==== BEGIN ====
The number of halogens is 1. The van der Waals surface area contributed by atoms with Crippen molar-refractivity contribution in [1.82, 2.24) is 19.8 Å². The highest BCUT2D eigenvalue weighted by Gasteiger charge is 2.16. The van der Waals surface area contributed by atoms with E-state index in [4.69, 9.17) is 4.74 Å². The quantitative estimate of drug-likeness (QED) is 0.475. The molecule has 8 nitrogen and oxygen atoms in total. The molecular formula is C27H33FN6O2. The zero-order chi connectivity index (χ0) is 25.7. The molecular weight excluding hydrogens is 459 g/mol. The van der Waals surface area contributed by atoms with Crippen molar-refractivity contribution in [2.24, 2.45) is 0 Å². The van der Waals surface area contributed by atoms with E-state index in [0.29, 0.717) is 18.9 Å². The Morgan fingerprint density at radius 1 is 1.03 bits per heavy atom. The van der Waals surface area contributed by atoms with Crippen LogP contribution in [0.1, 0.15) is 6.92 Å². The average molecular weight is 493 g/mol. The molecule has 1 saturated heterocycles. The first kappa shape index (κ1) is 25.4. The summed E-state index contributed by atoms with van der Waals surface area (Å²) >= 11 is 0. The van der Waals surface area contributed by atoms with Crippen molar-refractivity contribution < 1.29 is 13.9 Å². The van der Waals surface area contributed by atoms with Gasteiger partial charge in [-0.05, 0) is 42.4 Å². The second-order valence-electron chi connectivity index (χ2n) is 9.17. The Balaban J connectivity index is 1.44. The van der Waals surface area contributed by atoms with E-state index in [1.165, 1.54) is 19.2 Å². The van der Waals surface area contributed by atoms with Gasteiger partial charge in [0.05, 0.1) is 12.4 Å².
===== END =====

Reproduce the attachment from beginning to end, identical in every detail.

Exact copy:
The number of halogens is 1. The van der Waals surface area contributed by atoms with Crippen molar-refractivity contribution in [1.82, 2.24) is 19.8 Å². The highest BCUT2D eigenvalue weighted by Gasteiger charge is 2.16. The van der Waals surface area contributed by atoms with E-state index in [4.69, 9.17) is 4.74 Å². The quantitative estimate of drug-likeness (QED) is 0.475. The molecule has 8 nitrogen and oxygen atoms in total. The molecular formula is C27H33FN6O2. The zero-order chi connectivity index (χ0) is 25.7. The molecular weight excluding hydrogens is 459 g/mol. The van der Waals surface area contributed by atoms with Crippen molar-refractivity contribution in [2.24, 2.45) is 0 Å². The van der Waals surface area contributed by atoms with E-state index in [0.29, 0.717) is 18.9 Å². The Morgan fingerprint density at radius 1 is 1.03 bits per heavy atom. The van der Waals surface area contributed by atoms with Crippen LogP contribution in [0.1, 0.15) is 6.92 Å². The average molecular weight is 493 g/mol. The molecule has 1 saturated heterocycles. The first kappa shape index (κ1) is 25.4. The summed E-state index contributed by atoms with van der Waals surface area (Å²) >= 11 is 0. The van der Waals surface area contributed by atoms with Crippen molar-refractivity contribution < 1.29 is 13.9 Å². The van der Waals surface area contributed by atoms with Gasteiger partial charge in [-0.05, 0) is 42.4 Å². The second-order valence-electron chi connectivity index (χ2n) is 9.17. The Balaban J connectivity index is 1.44. The van der Waals surface area contributed by atoms with E-state index in [1.165, 1.54) is 19.2 Å². The van der Waals surface area contributed by atoms with Gasteiger partial charge in [0.05, 0.1) is 12.4 Å².